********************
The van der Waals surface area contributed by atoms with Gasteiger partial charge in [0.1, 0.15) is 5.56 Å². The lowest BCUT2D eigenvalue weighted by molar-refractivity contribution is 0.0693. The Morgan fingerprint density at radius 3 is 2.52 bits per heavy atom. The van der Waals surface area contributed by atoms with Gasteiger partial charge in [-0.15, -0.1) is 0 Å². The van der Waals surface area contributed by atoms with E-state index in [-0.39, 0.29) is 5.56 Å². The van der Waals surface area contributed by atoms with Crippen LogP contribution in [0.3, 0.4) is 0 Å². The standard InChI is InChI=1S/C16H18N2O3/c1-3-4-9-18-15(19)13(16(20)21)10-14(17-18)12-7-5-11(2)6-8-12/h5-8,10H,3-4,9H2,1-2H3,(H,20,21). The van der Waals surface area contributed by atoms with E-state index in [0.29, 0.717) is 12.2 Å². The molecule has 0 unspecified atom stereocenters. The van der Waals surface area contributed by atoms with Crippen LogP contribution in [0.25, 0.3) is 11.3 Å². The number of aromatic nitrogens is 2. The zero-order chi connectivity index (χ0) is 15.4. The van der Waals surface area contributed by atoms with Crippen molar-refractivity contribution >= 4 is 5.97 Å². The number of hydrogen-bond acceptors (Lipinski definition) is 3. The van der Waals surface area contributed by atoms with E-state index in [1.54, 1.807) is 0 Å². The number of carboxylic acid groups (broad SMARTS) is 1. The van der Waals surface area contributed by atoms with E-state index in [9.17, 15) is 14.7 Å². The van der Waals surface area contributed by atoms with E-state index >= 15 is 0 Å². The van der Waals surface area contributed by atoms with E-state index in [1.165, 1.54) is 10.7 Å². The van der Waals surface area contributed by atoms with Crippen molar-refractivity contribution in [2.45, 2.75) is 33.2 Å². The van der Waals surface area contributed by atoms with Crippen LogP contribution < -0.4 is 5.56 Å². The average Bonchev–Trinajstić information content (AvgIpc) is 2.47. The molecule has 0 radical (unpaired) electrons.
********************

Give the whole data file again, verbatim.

The van der Waals surface area contributed by atoms with Gasteiger partial charge in [0.1, 0.15) is 5.56 Å². The lowest BCUT2D eigenvalue weighted by molar-refractivity contribution is 0.0693. The Morgan fingerprint density at radius 3 is 2.52 bits per heavy atom. The van der Waals surface area contributed by atoms with Gasteiger partial charge in [-0.15, -0.1) is 0 Å². The van der Waals surface area contributed by atoms with E-state index in [-0.39, 0.29) is 5.56 Å². The van der Waals surface area contributed by atoms with Crippen LogP contribution in [0.3, 0.4) is 0 Å². The standard InChI is InChI=1S/C16H18N2O3/c1-3-4-9-18-15(19)13(16(20)21)10-14(17-18)12-7-5-11(2)6-8-12/h5-8,10H,3-4,9H2,1-2H3,(H,20,21). The van der Waals surface area contributed by atoms with E-state index in [0.29, 0.717) is 12.2 Å². The molecule has 0 unspecified atom stereocenters. The van der Waals surface area contributed by atoms with Crippen LogP contribution in [0.25, 0.3) is 11.3 Å². The number of aromatic nitrogens is 2. The zero-order chi connectivity index (χ0) is 15.4. The van der Waals surface area contributed by atoms with Crippen molar-refractivity contribution >= 4 is 5.97 Å². The number of hydrogen-bond acceptors (Lipinski definition) is 3. The van der Waals surface area contributed by atoms with E-state index in [1.54, 1.807) is 0 Å². The number of carboxylic acid groups (broad SMARTS) is 1. The van der Waals surface area contributed by atoms with E-state index in [9.17, 15) is 14.7 Å². The van der Waals surface area contributed by atoms with E-state index >= 15 is 0 Å². The van der Waals surface area contributed by atoms with E-state index in [1.165, 1.54) is 10.7 Å². The van der Waals surface area contributed by atoms with Crippen molar-refractivity contribution in [2.45, 2.75) is 33.2 Å². The van der Waals surface area contributed by atoms with Crippen LogP contribution < -0.4 is 5.56 Å². The average Bonchev–Trinajstić information content (AvgIpc) is 2.47. The molecule has 0 radical (unpaired) electrons.